It started as one of those crazy ideas.
Looking over the massive readings and hefty writing assignments for History 497: “Wastes of War: A Century of Destruction,” one student asked, “Where are we going for a field trip?” After some heated discussion, another suggested, “New York City.”
“The wheels started spinning in my head,” recalled Anne Berg, lecturer and assistant director of undergraduate studies in the Department of History. “I thought Freshkills, 9/11, Global War on Terror, and its ripples.” The class could explore all of this firsthand. So she ran with the suggestion.
The course was inspired by Berg’s interest in how war and the waste it produces affect and sometimes structure our physical, social, and political environments. From the South African (or Boer) War to the War on Terror, Berg and the students looked at wars as destructive and transformative processes rather than simply events.
The trip to New York would get them up close to a recent example.
It was also exciting. After dropping their bags at the hostel in Brooklyn, the group took the subway to the Staten Island Ferry and embarked for Freshkills, where New York City’s trash had been buried since the 1950s and where remains and debris from Ground Zero were sorted and eventually buried. A team from the Freshkills Park Authority shared the history of the landfill and its ongoing transformation into a park. The tour demonstrated just how the massive the place was.
“What stood out for me was how rewarding it was to bridge classroom knowledge and first-hand experience,” said Jacob Ziff, a senior majoring in history. “I think we are often so busy focusing on a concept for the sake of succeeding in class that we lose focus on why what we are studying is actually important in the real world.”
Day two took them to the 9/11 Memorial Museum. After a self-guided tour, they met with the vice president of exhibitions and asked some tough questions. The discussion lasted more than an hour and a half.
“We were not satisfied that an emotional response, which the museum clearly and powerfully elicited, would necessarily lead to insight, active citizenship, reconciliation and healing,” Berg said. “For instance, the museum did not explain US engagement in the Middle East, but reported historical developments there as purely local.”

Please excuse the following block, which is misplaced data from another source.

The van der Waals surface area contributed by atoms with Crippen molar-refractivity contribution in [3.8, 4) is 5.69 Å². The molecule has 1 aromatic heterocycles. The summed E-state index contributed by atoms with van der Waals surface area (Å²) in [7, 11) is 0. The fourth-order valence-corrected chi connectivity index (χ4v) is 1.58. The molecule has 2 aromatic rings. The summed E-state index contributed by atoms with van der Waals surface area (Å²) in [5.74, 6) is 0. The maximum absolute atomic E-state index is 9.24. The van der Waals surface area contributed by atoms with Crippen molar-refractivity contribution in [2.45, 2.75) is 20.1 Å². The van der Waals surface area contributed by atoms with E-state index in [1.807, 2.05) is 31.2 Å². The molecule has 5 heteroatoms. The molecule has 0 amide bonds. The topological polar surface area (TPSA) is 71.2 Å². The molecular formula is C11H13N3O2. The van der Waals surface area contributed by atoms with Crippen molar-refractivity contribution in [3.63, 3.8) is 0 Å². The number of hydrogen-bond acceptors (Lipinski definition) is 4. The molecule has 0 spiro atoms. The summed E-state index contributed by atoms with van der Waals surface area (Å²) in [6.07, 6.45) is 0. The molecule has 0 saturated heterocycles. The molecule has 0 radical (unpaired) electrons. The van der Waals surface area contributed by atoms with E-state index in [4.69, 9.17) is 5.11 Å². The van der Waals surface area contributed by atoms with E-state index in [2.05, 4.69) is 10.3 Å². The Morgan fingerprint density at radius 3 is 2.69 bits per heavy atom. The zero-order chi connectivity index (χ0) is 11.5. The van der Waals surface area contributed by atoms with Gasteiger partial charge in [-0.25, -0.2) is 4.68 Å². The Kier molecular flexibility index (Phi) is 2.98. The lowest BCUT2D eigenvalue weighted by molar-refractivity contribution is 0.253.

The vice president observed that Berg and the students were “studiers,” not the strollers for whom the museum had been designed. When the students returned to the exhibit to fact check and corroborate their earlier impressions, sure enough, Berg said, “It felt different the second time around. We talked about the museum’s flaws, strengths, and the strategies it uses to make arguments.”
“This was the epitome of history majors in their natural state: inquiring, interpreting, and considering our society,” said Nicole Pugliese, a senior history major.
The last day they headed to the United Nations, where they met with Ahmed Kamal, former Ambassador of Pakistan to the UN, who filled in the part of the story the museum had left out. He spoke of poverty and global inequality as a structural problem. He talked about terror as a weapon of the weak. He recognized the inertia built into the UN as an institution.
The students disagreed with some of his views. They posed careful questions, but they left the meeting somewhat disillusioned. Later, on the official tour, they heard the rose-colored account of the UN and its programs. The contrast was stark.
Back in Ann Arbor, the conversations have continued. And soon the class will be able to share their experiences with a wider audience. A team is in the process of editing video and photographs from the trip into a short documentary that will be screened at the Michigan Theatre later this spring.